The Department of Defense Analysis is an interdisciplinary association of faculty, representing a wide range of academic and operational specialties. The Department has three curricula: the Special Operations/Irregular Warfare curriculum; the Information Strategy and Political Warfare curriculum; and the Applied Design for Innovation curriculum.

The Special Operations/Irregular Warfare curriculum provides a focused course of instruction in irregular warfare, sub-state conflict, terrorism and counterterrorism, and other "high leverage" operations in U.S. defense and foreign policy. The core program also provides every student with a strong background in strategic analysis, decision modeling, organization theory, and formal analytical methods. The student's program is built around a common set of core courses and a selected specialty track. Currently the tracks offered are: Irregular Warfare, Information Operations, Terrorist Operations and Financing, Strategic Forecasting and Decision making, Operations Analysis, Combat Systems, Financial Management, C4I Systems, and National Security Affairs (Regional Studies). The individual student, depending on his or her interests and academic background, chooses the specialty track. In selected cases, students are also able to develop a tailored area of specialization to satisfy a particular interest or requirement. Graduates are awarded a Master of Science in Defense Analysis, with their specialty track so specified.

While the Special Operations/Irregular Warfare curriculum is sponsored by U.S. Special Operations Command, the curriculum actively solicits student participation from across the services, regardless of branch or specialty code. International students are an important element of the program. Students are encouraged to apply for the Winter or Summer Quarter, permitting them to take maximum advantage of the program's sequenced course of instruction. Exceptions are approved by the Academic Associate. The program is 18 months long and requires a completed thesis.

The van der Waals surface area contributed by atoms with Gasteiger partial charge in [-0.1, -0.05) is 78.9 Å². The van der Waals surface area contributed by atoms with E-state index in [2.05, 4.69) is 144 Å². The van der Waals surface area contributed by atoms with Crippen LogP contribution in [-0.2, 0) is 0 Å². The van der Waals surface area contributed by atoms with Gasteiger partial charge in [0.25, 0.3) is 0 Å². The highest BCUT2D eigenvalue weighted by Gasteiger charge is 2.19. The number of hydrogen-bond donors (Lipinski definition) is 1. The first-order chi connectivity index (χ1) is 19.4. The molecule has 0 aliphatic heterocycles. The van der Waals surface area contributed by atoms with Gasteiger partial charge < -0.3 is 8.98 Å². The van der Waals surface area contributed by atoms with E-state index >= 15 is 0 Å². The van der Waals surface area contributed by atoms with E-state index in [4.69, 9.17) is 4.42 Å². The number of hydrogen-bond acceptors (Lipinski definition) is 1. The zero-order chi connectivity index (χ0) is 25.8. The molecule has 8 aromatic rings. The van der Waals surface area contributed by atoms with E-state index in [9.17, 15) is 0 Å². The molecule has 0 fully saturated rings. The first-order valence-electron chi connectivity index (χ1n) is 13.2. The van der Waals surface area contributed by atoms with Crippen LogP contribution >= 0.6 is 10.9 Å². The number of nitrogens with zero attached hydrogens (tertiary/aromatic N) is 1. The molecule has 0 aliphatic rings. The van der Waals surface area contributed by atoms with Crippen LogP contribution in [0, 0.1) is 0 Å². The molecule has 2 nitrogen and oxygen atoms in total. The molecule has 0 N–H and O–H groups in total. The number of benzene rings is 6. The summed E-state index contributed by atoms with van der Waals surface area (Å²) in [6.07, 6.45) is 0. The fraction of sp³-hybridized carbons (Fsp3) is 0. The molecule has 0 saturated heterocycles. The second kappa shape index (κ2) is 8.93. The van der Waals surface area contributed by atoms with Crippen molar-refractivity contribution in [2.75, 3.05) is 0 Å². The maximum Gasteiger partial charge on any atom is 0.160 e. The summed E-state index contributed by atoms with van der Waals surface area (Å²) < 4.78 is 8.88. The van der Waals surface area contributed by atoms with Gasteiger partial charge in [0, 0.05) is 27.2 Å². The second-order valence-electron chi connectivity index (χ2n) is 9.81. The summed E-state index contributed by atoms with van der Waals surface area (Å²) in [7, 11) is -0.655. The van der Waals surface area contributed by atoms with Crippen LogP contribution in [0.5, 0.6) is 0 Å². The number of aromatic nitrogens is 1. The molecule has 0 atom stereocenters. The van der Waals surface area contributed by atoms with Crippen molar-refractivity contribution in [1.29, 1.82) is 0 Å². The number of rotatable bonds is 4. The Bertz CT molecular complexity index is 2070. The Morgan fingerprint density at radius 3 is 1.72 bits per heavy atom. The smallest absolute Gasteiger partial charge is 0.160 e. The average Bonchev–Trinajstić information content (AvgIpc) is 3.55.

The goal of the Information Strategy and Political Warfare curriculum is to educate military personnel and civilian officials of the United States and its Allies in the strategic and operational dimensions of information relative to the use of force as an instrument of statecraft.

The curriculum is designed for both the specialist who will be assigned to an information operations position and the generalist who will be assigned to an operations directorate. The curriculum includes a core of military art and operations, the human dimension of warfare emphasizing psychological warfare and military deception, analytical methods, and a technical sequence customized for each student that may include concentrations in cyber systems and operations, electronic warfare, intelligence support to Information Strategy and Political Warfare and computer network operations. Additional areas of concentration are available to meet specific student and organizational requirements. Finally, each student will write a thesis relevant to the field of information operations. The Information Strategy and Political Warfare curriculum is designed to develop the following competencies in its graduates: